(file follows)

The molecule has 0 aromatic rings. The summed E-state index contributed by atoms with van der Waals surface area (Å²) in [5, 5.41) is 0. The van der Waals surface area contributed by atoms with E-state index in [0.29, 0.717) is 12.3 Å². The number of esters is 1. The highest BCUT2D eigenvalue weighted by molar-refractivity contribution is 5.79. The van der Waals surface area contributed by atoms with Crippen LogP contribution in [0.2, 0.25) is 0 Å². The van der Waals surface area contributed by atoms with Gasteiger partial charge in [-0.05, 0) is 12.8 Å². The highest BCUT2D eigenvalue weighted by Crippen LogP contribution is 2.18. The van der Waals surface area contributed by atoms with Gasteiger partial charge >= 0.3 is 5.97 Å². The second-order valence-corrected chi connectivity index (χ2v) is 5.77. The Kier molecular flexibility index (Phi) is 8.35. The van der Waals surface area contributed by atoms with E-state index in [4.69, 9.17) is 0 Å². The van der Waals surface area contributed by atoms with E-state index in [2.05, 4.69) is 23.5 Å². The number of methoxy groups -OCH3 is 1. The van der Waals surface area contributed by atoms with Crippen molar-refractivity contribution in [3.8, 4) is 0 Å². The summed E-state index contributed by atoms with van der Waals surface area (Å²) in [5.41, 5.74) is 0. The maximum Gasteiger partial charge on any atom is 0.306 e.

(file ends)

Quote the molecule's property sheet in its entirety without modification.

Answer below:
The molecule has 0 aromatic rings. The summed E-state index contributed by atoms with van der Waals surface area (Å²) in [5, 5.41) is 0. The van der Waals surface area contributed by atoms with E-state index in [0.29, 0.717) is 12.3 Å². The number of esters is 1. The highest BCUT2D eigenvalue weighted by molar-refractivity contribution is 5.79. The van der Waals surface area contributed by atoms with Crippen LogP contribution in [0.2, 0.25) is 0 Å². The van der Waals surface area contributed by atoms with Gasteiger partial charge in [-0.05, 0) is 12.8 Å². The highest BCUT2D eigenvalue weighted by Crippen LogP contribution is 2.18. The van der Waals surface area contributed by atoms with Gasteiger partial charge >= 0.3 is 5.97 Å². The second-order valence-corrected chi connectivity index (χ2v) is 5.77. The Kier molecular flexibility index (Phi) is 8.35. The van der Waals surface area contributed by atoms with E-state index in [4.69, 9.17) is 0 Å². The van der Waals surface area contributed by atoms with E-state index in [2.05, 4.69) is 23.5 Å². The number of methoxy groups -OCH3 is 1. The van der Waals surface area contributed by atoms with Crippen molar-refractivity contribution in [3.8, 4) is 0 Å². The summed E-state index contributed by atoms with van der Waals surface area (Å²) in [5.41, 5.74) is 0. The maximum Gasteiger partial charge on any atom is 0.306 e.